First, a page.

I don't believe the fluid in the unit amounts to much. Plenty of folks here bleed their own brakes without having any issues.

The dealer will also flush the clutch master cylinder (if you have a manual) as part of their procedure.

Pete - does your car have PASM? The reason I'm asking is when I went to the Pelican Parts site to look at their blake breed article, they state that if you have PASM then you need a special tool (that only the dealer has, supposedly) to cycle that system to accomplish the bleed. Did you see or hear anything about that - assuming you have PASM that is?
 

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Duh on my part! It was PSM and not PASM - should've thought of that.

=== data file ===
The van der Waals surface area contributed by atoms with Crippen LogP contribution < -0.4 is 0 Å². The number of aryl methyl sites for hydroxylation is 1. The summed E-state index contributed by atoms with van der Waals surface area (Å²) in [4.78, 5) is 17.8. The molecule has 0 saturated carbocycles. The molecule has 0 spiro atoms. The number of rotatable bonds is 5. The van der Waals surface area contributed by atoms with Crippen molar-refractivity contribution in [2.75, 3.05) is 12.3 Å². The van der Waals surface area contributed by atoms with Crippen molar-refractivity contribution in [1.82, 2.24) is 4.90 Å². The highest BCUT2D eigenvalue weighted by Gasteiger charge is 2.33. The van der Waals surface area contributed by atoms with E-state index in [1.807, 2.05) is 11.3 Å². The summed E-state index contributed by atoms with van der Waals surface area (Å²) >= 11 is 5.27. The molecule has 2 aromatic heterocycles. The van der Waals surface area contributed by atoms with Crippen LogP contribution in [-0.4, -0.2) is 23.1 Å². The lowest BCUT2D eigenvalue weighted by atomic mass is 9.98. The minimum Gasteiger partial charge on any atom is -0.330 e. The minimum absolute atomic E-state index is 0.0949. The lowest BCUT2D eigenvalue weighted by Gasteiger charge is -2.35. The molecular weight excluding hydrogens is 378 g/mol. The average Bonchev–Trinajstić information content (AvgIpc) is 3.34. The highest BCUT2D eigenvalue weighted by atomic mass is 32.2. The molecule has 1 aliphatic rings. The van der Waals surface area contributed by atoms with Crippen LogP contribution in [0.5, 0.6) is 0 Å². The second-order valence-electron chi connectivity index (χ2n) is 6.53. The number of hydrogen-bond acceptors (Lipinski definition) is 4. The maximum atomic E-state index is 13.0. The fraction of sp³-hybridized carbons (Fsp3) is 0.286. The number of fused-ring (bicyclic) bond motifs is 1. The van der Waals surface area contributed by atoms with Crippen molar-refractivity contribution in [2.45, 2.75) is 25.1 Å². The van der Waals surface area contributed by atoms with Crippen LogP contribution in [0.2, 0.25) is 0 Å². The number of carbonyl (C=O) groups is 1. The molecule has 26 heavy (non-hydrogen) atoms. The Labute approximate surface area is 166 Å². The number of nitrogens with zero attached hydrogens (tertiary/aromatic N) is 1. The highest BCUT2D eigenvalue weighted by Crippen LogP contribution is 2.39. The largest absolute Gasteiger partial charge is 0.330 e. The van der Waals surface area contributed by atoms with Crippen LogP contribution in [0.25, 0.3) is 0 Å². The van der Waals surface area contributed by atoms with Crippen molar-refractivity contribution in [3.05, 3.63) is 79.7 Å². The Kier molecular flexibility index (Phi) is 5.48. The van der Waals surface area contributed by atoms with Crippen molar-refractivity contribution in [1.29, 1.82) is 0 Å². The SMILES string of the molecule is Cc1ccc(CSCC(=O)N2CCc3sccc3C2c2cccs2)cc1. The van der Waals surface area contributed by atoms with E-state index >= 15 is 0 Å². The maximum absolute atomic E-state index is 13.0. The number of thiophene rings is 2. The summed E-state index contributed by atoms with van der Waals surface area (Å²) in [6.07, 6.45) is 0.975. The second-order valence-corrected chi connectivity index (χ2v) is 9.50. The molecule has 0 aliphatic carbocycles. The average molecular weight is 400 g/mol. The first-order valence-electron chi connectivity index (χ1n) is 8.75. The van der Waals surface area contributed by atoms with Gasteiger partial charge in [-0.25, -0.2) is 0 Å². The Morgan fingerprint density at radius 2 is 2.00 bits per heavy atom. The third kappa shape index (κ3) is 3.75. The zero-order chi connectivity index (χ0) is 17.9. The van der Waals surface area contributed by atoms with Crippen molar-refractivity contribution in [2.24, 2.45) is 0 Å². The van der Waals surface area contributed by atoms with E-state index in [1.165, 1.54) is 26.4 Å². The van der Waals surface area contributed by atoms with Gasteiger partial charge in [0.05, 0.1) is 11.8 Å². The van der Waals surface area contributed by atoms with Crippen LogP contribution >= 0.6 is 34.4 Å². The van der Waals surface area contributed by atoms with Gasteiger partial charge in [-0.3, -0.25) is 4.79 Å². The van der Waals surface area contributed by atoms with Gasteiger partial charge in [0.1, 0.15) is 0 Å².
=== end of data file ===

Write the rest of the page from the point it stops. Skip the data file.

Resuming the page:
Anyways, thanks for the clarification. So, in your opinion, if I was to change the type of fluid from stock, I could get away without the cycling and ignore that bit of fluid? Assuming the original fluid and the new stuff are compatible, of course.

I just got some SS lines from Champion, as well as some GiroDiscs so I need to break (no pun intended!) into the system anyways.

Thanks for the info so far.:cheers:
 

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Aha, PSM works with ABS to brake individual wheels to keep you heading straight so I guess that sort of makes sense. I'm far from an expert and I hope others with more knowledge chime in, but I think you don't need to worry about the fluid left in the ABS pump.